The rate of newly diagnosed cancer cases (incidence) is one way to measure progress against cancer. A lower rate of new cases suggests greater progress is being made.
Another important measure is the proportion of cancers diagnosed at a later stage of development. The stage of a cancer shows how far the disease has progressed and spread within the body. The earlier the stage at diagnosis, the better the chances are for a cure. Downward trends in the proportion of late cancer diagnoses are a sign that screening is working for cancers for which early detection methods are available.
This section describes trends in the rates of new cancers by cancer site and by racial and ethnic group. It also includes data on the proportion of cancers diagnosed at a late stage for six of the major cancer sites (female breast, lung, colon, rectum, cervix, and prostate) where cancer screening has been shown to make a difference in outcomes and is recommended or is being widely used (with the exception of prostate cancer screening, for which the highest grade assigned by the U.S. Preventive Services Task Force [USPSTF] is a grade C, meaning that, for men aged 55 to 69 years, the decision to undergo periodic prostate-specific antigen [PSA]-based screening for prostate cancer should be an individual one, and that before deciding whether to be screened, men should have an opportunity to discuss the potential benefits and harms of screening with their clinician). In this report, late stage colon, rectum, cervix, and prostate cancer cases are distant stage cases only. Late stage female breast and lung cancer cases include both regional and distant stage cases.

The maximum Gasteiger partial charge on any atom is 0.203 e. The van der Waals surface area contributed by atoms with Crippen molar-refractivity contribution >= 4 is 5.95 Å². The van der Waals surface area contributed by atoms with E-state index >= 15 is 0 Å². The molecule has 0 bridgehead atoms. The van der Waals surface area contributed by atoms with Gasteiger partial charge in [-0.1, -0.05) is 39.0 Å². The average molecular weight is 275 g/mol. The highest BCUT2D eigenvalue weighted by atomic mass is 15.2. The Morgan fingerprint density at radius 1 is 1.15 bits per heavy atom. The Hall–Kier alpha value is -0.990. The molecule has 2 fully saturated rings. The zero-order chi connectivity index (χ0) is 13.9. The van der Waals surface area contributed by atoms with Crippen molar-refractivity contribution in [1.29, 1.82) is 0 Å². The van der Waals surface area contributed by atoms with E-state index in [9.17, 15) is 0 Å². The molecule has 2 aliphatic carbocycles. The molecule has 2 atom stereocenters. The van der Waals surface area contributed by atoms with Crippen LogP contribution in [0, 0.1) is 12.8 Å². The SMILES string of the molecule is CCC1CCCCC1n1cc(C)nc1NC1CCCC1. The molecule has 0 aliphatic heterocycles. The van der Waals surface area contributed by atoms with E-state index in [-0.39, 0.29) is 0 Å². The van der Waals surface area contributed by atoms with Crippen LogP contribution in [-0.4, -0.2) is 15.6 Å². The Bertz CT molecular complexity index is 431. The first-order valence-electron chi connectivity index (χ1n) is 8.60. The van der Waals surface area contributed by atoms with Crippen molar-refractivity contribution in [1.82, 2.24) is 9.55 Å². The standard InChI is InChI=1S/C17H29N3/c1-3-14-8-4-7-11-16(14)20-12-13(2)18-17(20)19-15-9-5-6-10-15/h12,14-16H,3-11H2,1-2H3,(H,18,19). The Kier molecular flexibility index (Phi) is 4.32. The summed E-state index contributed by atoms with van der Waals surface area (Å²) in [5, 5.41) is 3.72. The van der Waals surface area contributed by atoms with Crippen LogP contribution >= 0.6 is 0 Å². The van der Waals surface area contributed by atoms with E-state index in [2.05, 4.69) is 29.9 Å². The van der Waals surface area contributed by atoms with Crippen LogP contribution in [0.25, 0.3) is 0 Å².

Stage at diagnosis